I’ve been thinking about starting this blog for months. Not always in a deep focused way, but I’ve circled around it long enough that I have accumulated a substantial collection of bookmarked webpages, starred posts from other blogs, and general mental detritus on topics I’d like to tackle. I even bought a special Moleskin notebook to jot my evolving blog thoughts in: with a built-in elastic strap to hold itself closed and thick, creamy pages that demand the flowing ink of roller-ball pens of 0.7 mm or higher. No ballpoints or fine-point nibs for my blog thoughts, no sirree!
The trouble of course–and it’s a fairly familiar corner I’ve risked painting myself into here–is how and when exactly does one start the actual work, when the preamble itself has been so lingering and loving? And then about a week ago, this happened:
Mind you, the uncle in question is a person I haven’t spoken to in the past two decades. He embodies the 1% (and imagining the angry denial with which he would greet such an assessment only further confirms my sense of the egocentric myopia of these folks). My uncle’s politics are as repugnant to me as I suspect mine are to him–which is why last fall, at the height of the presidential race, I blocked his posts from showing up in my feed. In the weird algorithm that dictates Facebook postings, I still get the occasional update about his gallbladder treatments or his wife’s recovery from knee surgery, but I have been mostly spared his hateful and paranoid spewings about society’s “takers.” All of which is to say: I care not at all what this man thinks, or how he uses social media.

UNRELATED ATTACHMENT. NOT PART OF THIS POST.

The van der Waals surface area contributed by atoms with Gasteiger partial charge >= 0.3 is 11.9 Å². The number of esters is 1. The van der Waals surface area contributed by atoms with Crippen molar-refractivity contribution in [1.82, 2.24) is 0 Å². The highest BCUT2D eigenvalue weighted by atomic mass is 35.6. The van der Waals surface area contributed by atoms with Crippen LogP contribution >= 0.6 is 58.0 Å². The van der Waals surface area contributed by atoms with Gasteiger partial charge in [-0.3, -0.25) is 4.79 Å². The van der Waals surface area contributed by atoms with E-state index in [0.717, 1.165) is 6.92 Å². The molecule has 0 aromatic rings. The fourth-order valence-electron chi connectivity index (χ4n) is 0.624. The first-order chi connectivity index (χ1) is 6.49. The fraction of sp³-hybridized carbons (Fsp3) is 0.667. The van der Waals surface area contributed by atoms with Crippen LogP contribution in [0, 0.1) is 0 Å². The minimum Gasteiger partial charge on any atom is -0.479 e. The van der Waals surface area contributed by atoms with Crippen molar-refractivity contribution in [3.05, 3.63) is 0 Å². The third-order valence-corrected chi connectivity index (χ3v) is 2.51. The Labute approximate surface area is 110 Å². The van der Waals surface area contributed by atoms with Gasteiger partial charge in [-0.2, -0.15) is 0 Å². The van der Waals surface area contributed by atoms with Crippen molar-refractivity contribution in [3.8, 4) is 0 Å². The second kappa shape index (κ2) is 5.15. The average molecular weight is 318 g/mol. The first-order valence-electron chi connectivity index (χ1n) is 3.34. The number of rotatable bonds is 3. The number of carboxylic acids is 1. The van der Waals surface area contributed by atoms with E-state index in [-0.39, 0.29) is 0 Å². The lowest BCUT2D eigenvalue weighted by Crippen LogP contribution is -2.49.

So why does he care how I do?
My first reaction was puzzlement. “So much?” True, I had been posting a few items a day for a stretch of 3 or 4 days–but this was after almost a month’s absence. And isn’t Facebook the place to go for amusing trivia for most of us? Then I began to reflect on the precise nature of the “trivia” to which my uncle was objecting, which included:
- gendered advertisements for cheese and mid-20th century douches
- comedic reflection on women’s relationship to their pubic hair
- a fascinating art project that links women’s orgasms and literature
- photos of men wearing dresses unironically (note: I’ve been known to like this sort of thing before. More than once.)
- video of the people yelling from the gallery as they took Wendy Davis’ filibuster across the finish line
And the final affront,
- a thoughtful–and skilled–approach to cosplaying a gender-bended Slave Leia (though most likely my uncle simply reacted to the picture–with its “inappropriate” sexualization of a man’s unclothed body. Hard to imagine he clicks on any of my links!)
Now, a mild–if highly entitled–scolding from a distant relative who fancies himself something of the clan patriarch hardly puts me into Anita Sarkeesian territory, in terms of the feminist activism that attracts internet trolls. But it seems to me a start.
And clearly I’m moving in the right direction…